Okay. I've let it all out. I feel MUCH better now. How about you? Wanna vent? What ticks you off the most? Tell Mother Regina your troubles. Confession is good for the soul.

33 comments:

Anne Rainey said...

Okay, want to know something funny? I actually stopped reading an author because of this very thing. I can't name names, but she's VERY WELL known! The thing that annoyed the crap out'a me was that all her heroines looked EXACTLY alike!!! And they all looked like her! I got so tired of the mousy brown hair and librarian clothes that I X'd her off my auto-buy list and never looked back.

Generally speaking this is not a big deal for me. I think most writers have it figured out that if you aren't up with the latest and greatest, a nice pair of jeans and a t-shirt works out pretty well. But stick her in a damn frumpy brown wool skirt and glasses every time and I'm gonna want to throw the book across the room! LOL

Regina Carlysle said...

Honestly, this kind of stuff drives me NUTS. I like to vary things a bit with my heroines. These days I've been writing a lot of blondes but mainly my daughter (a blonde...like ME) noticed the lack of them in the books she was reading. Everyone seemed to be on a brunette/redhead thing. So I promised her I would write a string of blonde heroines...just for HER. lol. Lately I've thrown a brunette into the mix which was a good change of pace.

Deb said...

LOL, I remember a book I was reviewing and asked myself ,"What was this author thinkging dressing her in that."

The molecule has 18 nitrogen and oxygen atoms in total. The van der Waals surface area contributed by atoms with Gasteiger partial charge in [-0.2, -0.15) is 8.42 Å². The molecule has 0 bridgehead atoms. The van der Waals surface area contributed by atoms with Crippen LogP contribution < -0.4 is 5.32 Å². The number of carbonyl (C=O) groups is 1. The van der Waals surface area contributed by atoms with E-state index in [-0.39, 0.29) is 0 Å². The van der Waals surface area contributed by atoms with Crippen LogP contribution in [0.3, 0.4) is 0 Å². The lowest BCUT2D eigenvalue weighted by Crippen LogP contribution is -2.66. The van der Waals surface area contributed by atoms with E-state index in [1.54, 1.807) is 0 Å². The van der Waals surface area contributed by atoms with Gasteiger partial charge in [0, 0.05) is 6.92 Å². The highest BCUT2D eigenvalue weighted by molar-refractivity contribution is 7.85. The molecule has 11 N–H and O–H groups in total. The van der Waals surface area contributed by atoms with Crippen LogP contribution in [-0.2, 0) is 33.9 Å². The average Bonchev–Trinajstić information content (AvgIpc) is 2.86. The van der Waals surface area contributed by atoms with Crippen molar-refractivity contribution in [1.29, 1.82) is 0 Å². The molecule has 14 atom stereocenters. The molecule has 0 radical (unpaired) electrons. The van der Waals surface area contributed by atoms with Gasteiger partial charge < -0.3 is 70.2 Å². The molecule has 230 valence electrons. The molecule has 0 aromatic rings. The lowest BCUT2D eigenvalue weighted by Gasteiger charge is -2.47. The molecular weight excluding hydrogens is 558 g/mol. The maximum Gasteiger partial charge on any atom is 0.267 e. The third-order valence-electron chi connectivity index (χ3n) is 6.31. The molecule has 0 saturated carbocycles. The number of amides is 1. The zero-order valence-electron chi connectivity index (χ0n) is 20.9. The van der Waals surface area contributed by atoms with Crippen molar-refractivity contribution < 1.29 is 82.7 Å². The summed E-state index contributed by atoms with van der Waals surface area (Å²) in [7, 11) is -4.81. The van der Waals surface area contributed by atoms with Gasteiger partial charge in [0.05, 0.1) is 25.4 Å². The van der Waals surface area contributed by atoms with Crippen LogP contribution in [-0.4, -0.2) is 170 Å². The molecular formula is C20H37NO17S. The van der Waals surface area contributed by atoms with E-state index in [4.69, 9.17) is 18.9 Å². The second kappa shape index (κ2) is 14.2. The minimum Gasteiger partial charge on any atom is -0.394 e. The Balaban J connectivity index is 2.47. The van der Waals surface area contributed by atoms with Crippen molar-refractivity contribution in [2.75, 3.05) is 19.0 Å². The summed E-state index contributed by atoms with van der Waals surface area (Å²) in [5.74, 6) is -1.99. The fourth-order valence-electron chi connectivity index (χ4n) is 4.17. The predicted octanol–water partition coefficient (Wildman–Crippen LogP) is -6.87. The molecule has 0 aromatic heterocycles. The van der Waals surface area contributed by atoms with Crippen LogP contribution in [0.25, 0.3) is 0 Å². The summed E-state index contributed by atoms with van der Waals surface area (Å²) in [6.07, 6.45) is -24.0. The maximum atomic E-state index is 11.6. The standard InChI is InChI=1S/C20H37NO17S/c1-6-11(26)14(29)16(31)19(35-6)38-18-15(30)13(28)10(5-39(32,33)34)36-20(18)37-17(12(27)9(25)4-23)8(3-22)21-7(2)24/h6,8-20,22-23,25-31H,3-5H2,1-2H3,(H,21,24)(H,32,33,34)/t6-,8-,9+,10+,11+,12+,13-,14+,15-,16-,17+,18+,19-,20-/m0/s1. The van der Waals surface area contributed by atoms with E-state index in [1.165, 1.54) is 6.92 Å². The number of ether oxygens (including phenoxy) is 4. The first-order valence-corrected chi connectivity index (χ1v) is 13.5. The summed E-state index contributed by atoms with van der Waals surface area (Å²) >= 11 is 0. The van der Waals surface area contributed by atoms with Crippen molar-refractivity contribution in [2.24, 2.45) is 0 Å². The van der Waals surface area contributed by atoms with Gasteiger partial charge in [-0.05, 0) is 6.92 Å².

Of course I truly get engrossed into to my books that I feel like I could bitch slap some of the Characters I read.

lainey bancroft said...

I'll go ya one further: Unless fashion description SHOWS something about the heroine or the heroes response to her, I think it has no place in a book anyway!

Regardless of how fashionable the character is, I despise three page descriptions from the roots of highlighted hair on down to Versache gowns, Victoria's Secret thongs and Prada sling backs. Snore!

Anny Cook said...

I seldom notice fashion unless they go on and on and on and on about it. In my stories, all the clothing is "made up" and very simple. So once you describe a zipsuit, then that's it... maybe mention the color. Or the sharda color. Not much variation.

What bugs me is the waffler. The whiny waffler that spends and entire book moaning and groaning about whether she should trust the hero... all while she's boinking his brains out. Hello?

MaryF said...

So glad you asked ;) Yes, fashion bothers me, but last night I was reading a new book by a famous author and set it down because the hero told the heroine his name was Ford because he was conceived in a Ford Cutlass.

Um, his name would be OLDSMOBILE, not Ford.

In the past I put a book aside because the writer talked about the band the BEETLES. Argh! Both of these mistakes got through 3 people, at least, right?

Regina Carlysle said...